Feed the Future Innovation Lab reports progress to improve poultry health in Africa

Group in front of wall with pictures
Feed the Future Innovation Lab team members currently or formerly associated with Iowa State's Department of Animal Science, include: back row, Distinguished Professor Jack Dekkers; Melissa Deist (genetics graduate student), Michael Kaiser, research scientist; middle row: Muhammed Walugembe (postdoc); Kaylee Rowland (genetics graduate student; front row: Huaijun Zhou (project director, University of California-Davis Department of Animal Science, and Iowa State alum) and Distinguished Professor Susan Lamont. 

AMES, Iowa — Iowa State University researchers have been part of an international effort to improve the health of small poultry flocks of indigenous types of chickens that provide meat, eggs and income-producing opportunities important for food security in Africa.

This innovative work is important because disease is a serious and growing threat to production, especially the devastating Newcastle Disease Virus (NDV). Biosecurity measures are challenging to put in place in these small production systems where chickens often range free and commingle with other domestic fowl and wild birds. Warming temperatures are also increasing birds’ vulnerability to infection. 

Addressing these challenges has been the focus of a 10-year project by the Feed the Future Innovation Lab for Genomics to Improve Poultry, a large, multidisciplinary initiative led by scientists at Iowa State, the University of California-Davis and livestock research institutions in Kenya, Ghana and Tanzania. A recent paper the team published in the World’s Poultry Science Journal summarizes project findings and offers some promising opportunities to enhance African poultry production. 

Although serious outbreaks have happened in the U.S., NDV is not a significant threat to chickens here. A vaccination exists for NDV, but vaccination programs are not practical to implement in much of Africa, where small numbers of chickens are more likely to be scattered and where they scavenge and mix with other chickens and fowl, according to Susan Lamont, one of the leads on the research team, along with Jack Dekkers, both distinguished professors in the Department of Animal Science at Iowa State.

“This is one of the first research programs specifically focusing on selective breeding and genetic improvement to bolster resilience against poultry diseases through genomic selection,” said Huaijun Zhou, program director for the Innovation Lab, and a professor at the University of California-Davis. “Furthermore, the program is dedicated to enhancing vaccine efficacy and productivities like egg production and growth.”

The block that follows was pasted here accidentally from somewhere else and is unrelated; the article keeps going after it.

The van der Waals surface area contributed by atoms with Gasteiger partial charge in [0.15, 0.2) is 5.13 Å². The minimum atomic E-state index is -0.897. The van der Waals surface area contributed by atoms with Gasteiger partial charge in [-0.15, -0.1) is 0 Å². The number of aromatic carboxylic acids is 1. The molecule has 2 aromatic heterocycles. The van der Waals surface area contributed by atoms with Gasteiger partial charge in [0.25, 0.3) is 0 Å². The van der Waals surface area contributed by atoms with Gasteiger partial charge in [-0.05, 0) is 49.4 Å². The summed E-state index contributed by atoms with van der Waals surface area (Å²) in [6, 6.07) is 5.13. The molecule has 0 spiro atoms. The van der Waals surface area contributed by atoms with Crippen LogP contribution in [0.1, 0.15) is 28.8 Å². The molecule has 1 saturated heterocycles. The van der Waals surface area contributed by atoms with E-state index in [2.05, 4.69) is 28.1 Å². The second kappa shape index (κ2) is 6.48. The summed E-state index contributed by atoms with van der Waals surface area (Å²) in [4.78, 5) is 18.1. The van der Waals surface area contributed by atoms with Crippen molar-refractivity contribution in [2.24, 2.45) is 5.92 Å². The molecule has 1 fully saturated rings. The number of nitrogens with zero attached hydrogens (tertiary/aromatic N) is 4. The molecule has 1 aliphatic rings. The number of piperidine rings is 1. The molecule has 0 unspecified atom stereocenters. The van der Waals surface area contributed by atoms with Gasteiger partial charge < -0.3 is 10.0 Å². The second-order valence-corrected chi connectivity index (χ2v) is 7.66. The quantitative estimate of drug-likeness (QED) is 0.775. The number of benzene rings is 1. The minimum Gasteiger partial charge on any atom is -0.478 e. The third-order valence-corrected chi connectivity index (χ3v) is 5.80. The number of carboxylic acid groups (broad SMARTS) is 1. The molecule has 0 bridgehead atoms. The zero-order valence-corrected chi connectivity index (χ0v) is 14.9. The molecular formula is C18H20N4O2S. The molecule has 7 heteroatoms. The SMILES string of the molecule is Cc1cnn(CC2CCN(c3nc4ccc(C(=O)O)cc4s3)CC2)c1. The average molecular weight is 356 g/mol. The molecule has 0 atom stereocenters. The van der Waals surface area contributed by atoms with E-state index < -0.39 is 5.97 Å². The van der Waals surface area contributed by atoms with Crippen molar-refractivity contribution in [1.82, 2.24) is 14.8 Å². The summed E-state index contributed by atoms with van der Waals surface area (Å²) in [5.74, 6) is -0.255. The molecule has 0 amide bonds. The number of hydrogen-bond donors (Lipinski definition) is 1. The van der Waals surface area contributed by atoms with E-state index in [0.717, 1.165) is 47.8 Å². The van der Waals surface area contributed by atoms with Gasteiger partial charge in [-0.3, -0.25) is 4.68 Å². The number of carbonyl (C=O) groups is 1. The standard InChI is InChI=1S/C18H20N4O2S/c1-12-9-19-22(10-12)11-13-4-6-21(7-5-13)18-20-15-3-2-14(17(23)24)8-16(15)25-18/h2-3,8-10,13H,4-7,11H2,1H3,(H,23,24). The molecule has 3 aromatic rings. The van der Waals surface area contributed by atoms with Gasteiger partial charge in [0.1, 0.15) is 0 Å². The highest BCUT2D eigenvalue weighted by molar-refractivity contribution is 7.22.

The project adopted several unique approaches to assure that the project would have the best chance of bringing meaningful impacts to local smallholder farmers. This included a series of initial focus groups to gain a sense of what was important to smallholders of poultry (such as egg production, growth rate and hardiness), and what interventions they would be most likely to find usable. In addition, to mimic the “real life” of production in the region, the scientists studied birds exposed to disease in natural situations, rather than in more controlled experimental environments. 

Tapiwa Magwaba, Iowa State Animal Science graduate student, examining chicken in Ghana.
Tapiwa Magwaba, Iowa State Animal Science graduate student, examining chicken in Ghana. 

Iowa State’s role focused primarily on genetic and molecular studies of the chickens and their response to NDV and extreme heat, from the cellular level to bodily systems. Among their findings, the researchers verified that a regional breed, indigenous to the Fayoum region of Egypt, are relatively more resistant to infection from many pathogens and to heat compared to a commercial Leghorn line derived from chickens in the U.S. They also identified several genes as important candidates for their influence on NDV viral replication. 

“We have generated a lot of information on indigenous chickens being grown in Africa. Before this, very little was known about them, their genetics and their responses to disease or heat stress,” Dekkers said. “We did not find a ‘silver bullet,’ for a gene that could convey resistance, but the region now has new tools with promise to improve poultry health.”

One of those tools is a low-cost genotyping “platform,” or protocol, that includes a simple blood test that can be used to identify genetic markers for enhanced resilience to ND. 

Researchers also learned a lot about the genetics of the Newcastle disease virus and the strains prevalent in the different poultry-producing regions studied, information that should help develop more effective methods to fight the disease in the future. 

“Another huge legacy of this project has been the extensive capacity we leave behind, including improved research facilities and human resources,” Lamont said. “That includes researchers earning advanced degrees and entering faculty positions where they can carry on this work, and training for many technicians and extension specialists who have been involved.” 

This work is especially important to the lives of women,” Lamont noted. “In Africa, poultry is generally managed by women, which gives them more access to good nutrition for their families and economic opportunities when they can sell eggs and meat birds.” 

Funding for the Feed the Future Innovation Lab came primarily from the U.S. Agency for International Development. The set of diverse collaborators also included Hy-Line International, headquartered in Dallas Center, Iowa. The Iowa State scientists said they plan to seek new support to continue building on this research.